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Vaping can cause cancer, at least in animals, according to a new study.
Although it was initially billed as a safer alternative to smoking - which causes 160,000 cancer deaths a year in the US - vaping gave nearly a quarter of mice exposed to e-cigarette vapor for a year lung cancer.
E-cigarettes - Market - Decade - Deaths - Thousands
E-cigarettes first hit the market about a decade ago, and have since been linked to nearly 20 deaths and over a thousands illnesses in the US, but its too soon for any potential cases of cancer related to the devices to have occurred.
The 40 mice were exposed to far more of the 'smoke' than a human would be while vaping, but the New York University (NYU) team says their results capture a process that makes nicotine e-cigs carcinogenic.
Animals - Smoke - Cancer - Catalyst - Disease
However, only one of the 17 animals that were exposed to nicotine-free smoke got cancer, suggesting nicotine itself may be the catalyst for disease.
Teen vaping has been deemed an 'epidemic' but US health officials, and we're only beginning to learn what immediate and long-term consequences the devices might have for the millions of young people using them.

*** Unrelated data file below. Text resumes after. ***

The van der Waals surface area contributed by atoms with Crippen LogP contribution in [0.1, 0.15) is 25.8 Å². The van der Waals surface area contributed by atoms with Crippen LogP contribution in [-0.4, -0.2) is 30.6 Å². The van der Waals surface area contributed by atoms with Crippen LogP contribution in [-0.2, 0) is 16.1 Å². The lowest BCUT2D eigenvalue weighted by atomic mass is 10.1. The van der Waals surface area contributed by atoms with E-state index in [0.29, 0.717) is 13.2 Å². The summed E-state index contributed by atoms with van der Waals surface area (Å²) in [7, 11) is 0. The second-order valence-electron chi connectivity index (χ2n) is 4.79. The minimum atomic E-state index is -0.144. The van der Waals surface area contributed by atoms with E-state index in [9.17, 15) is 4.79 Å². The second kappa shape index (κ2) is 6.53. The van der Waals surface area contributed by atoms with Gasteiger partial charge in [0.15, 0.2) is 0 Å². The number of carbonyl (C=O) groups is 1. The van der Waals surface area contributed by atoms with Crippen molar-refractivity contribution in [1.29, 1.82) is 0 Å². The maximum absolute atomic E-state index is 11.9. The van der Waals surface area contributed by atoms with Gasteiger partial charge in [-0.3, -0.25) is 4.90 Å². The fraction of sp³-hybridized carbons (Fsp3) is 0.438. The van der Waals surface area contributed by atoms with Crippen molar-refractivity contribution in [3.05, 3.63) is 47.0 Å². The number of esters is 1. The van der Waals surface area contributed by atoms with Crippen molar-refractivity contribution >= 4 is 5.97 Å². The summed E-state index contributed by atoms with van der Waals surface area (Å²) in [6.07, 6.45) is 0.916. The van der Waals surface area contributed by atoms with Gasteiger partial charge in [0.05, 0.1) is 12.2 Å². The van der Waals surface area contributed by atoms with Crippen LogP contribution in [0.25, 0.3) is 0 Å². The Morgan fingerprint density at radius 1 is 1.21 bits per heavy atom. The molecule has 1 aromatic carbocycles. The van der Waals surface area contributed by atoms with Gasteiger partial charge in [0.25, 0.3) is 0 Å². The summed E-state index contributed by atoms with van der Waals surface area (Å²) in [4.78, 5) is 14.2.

Percent - Americans - Lung - Injuries - Age
Some 80 percent of the Americans who have developed vaping-related lung injuries are under the age of 35, and 16 percent are teenagers 18 or under.
Deaths have occurred in at least 16 states, with the latest confirmed in Connecticut.
Liquids - E-cigarettes - Something - Lungs - Scientists
It's clear the liquids heated by e-cigarettes are doing something potentially life-threatening to the lungs, but scientists have yet to work out exactly what.
Dr Moon-shong Tang at NYU has already begun looking at what might happen to them down the line.
Their previous work, published in 2018, had already demonstrated...
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